Of Children and Lockdowns

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In the heavy lockdown state in which I reside, the early stages of shutdown closed the outdoor playgrounds.  They closed the outdoor basketball courts.  To drive the point home that children were not welcome, the rims and nets were removed from the backboards—the worry must have been that some child might think of defying the governor’s orders.  I noticed at the time that golf courses remained open and were actively used, but I did not hear that many children frequented the fairways or the greens.

We all can agree that the lockdowns and closures of the Great Cessation are not pleasant.  There is a general wish that they would not have to happen.  There is a variety of views about how necessary this all has been.  I have not, though, heard anyone deny that children have been hurt the most.

Consider this partial catalog of harm to the children among us:

Education was abruptly interrupted.  Schools were closed.

  • In my major suburban county, government efforts to provide “virtual education” were repeatedly tried and failed and eventually abandoned.  The virtue remained elusive.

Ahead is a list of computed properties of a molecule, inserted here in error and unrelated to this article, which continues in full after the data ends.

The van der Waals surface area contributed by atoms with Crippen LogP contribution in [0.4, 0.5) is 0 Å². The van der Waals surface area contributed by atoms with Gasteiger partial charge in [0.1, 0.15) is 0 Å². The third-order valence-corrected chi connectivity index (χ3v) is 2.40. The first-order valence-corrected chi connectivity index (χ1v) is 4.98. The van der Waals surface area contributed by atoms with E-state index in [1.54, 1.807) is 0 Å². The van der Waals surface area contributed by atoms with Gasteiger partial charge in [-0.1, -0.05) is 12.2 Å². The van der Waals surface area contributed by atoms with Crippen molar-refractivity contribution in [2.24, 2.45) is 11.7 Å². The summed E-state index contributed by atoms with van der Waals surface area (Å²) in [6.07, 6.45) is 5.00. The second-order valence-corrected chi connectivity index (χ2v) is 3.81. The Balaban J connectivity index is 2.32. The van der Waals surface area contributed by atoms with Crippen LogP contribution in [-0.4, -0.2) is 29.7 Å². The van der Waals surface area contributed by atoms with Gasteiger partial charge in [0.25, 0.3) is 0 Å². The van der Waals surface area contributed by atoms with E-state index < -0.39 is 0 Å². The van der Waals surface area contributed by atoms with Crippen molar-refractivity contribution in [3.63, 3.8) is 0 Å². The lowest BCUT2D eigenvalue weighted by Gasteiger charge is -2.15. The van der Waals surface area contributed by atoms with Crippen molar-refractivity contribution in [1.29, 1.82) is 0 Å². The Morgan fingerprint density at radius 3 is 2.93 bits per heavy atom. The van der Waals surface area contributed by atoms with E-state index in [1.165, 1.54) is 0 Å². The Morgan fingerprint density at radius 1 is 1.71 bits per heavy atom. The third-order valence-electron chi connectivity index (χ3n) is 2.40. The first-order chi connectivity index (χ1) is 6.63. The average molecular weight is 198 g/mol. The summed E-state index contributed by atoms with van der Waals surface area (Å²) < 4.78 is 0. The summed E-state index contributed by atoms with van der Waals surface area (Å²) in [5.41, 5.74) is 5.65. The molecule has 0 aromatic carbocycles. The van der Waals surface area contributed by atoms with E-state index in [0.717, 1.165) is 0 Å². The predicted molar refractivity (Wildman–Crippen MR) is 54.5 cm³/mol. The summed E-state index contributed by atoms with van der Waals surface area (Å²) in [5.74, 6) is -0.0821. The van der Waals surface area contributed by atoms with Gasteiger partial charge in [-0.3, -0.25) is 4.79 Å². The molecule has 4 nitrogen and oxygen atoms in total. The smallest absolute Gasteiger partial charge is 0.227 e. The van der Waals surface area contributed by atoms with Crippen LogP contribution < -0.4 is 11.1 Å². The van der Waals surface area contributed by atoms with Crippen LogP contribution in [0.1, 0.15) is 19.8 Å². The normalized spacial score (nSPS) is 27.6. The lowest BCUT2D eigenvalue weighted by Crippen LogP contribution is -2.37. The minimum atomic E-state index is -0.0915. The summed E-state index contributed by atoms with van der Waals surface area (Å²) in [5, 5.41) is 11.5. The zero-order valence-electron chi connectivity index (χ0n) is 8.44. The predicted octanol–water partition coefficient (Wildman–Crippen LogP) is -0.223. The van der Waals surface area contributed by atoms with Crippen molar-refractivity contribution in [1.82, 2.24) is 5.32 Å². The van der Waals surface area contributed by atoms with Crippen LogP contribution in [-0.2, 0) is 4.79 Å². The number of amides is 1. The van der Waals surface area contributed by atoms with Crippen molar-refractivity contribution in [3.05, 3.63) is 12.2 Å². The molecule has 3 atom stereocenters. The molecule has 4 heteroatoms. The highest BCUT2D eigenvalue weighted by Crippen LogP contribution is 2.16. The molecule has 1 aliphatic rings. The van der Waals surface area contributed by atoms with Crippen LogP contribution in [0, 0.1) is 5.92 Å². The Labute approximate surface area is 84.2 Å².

• Education that requires group participation, such as music and arts, became unavailable.
  • Field trips were canceled. 
  • All school clubs’ and extracurricular activities—educationally valuable and greatly desired by children—ceased.
  • Personal belongings were quarantined in school lockers for months.
  • Public libraries were closed.
  • For the fall, the local governments repeatedly tried and failed, and eventually abandoned, efforts to reopen schools.  Children will be offered second class education at best.  That may work, to a limited degree, for well motivated children with consistent parental supervision.  Expect much less success for all the rest.

Social and recreational interaction was interrupted.

  • School sports were stopped, including practices, training, games, and facilities.  For many, that can include a whole year of skill development, performing, and advancement, a potential disaster for youth counting on a final year to demonstrate skills to help with college admissions.
  • School sponsored social events, such as dances, proms, plays, and other recreations were dropped.
  • School organized or sponsored service activities have been canceled.
  • Children were ordered to stay at home.  Enjoyment of friendships and development of camaraderie among peers were interrupted.  Usual exchanges with friends and neighbors, and the normal creative interactions, have been stifled.
  • The personal exposure to a variety of views and interests and backgrounds became limited.
  • Summer camps were closed and seasonal outings were taken off the table.